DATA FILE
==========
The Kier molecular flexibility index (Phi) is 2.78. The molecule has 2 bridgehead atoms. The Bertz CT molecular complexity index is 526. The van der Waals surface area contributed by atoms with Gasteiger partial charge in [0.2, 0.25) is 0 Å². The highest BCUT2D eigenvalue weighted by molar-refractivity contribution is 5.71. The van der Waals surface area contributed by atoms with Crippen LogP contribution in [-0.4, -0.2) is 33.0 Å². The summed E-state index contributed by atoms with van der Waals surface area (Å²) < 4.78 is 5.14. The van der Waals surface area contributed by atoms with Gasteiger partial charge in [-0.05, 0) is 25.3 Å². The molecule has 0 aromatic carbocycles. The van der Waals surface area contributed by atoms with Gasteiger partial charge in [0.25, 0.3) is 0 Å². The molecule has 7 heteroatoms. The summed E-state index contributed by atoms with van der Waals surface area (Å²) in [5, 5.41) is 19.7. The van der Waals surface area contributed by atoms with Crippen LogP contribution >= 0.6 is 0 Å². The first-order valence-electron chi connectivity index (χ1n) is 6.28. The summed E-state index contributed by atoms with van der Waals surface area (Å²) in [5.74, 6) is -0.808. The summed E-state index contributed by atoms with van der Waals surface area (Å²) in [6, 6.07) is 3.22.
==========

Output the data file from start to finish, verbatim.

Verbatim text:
The Kier molecular flexibility index (Phi) is 2.78. The molecule has 2 bridgehead atoms. The Bertz CT molecular complexity index is 526. The van der Waals surface area contributed by atoms with Gasteiger partial charge in [0.2, 0.25) is 0 Å². The highest BCUT2D eigenvalue weighted by molar-refractivity contribution is 5.71. The van der Waals surface area contributed by atoms with Crippen LogP contribution in [-0.4, -0.2) is 33.0 Å². The summed E-state index contributed by atoms with van der Waals surface area (Å²) < 4.78 is 5.14. The van der Waals surface area contributed by atoms with Gasteiger partial charge in [-0.05, 0) is 25.3 Å². The molecule has 0 aromatic carbocycles. The van der Waals surface area contributed by atoms with Gasteiger partial charge in [0.25, 0.3) is 0 Å². The molecule has 7 heteroatoms. The summed E-state index contributed by atoms with van der Waals surface area (Å²) in [5, 5.41) is 19.7. The van der Waals surface area contributed by atoms with Crippen LogP contribution >= 0.6 is 0 Å². The first-order valence-electron chi connectivity index (χ1n) is 6.28. The summed E-state index contributed by atoms with van der Waals surface area (Å²) in [5.74, 6) is -0.808. The summed E-state index contributed by atoms with van der Waals surface area (Å²) in [6, 6.07) is 3.22.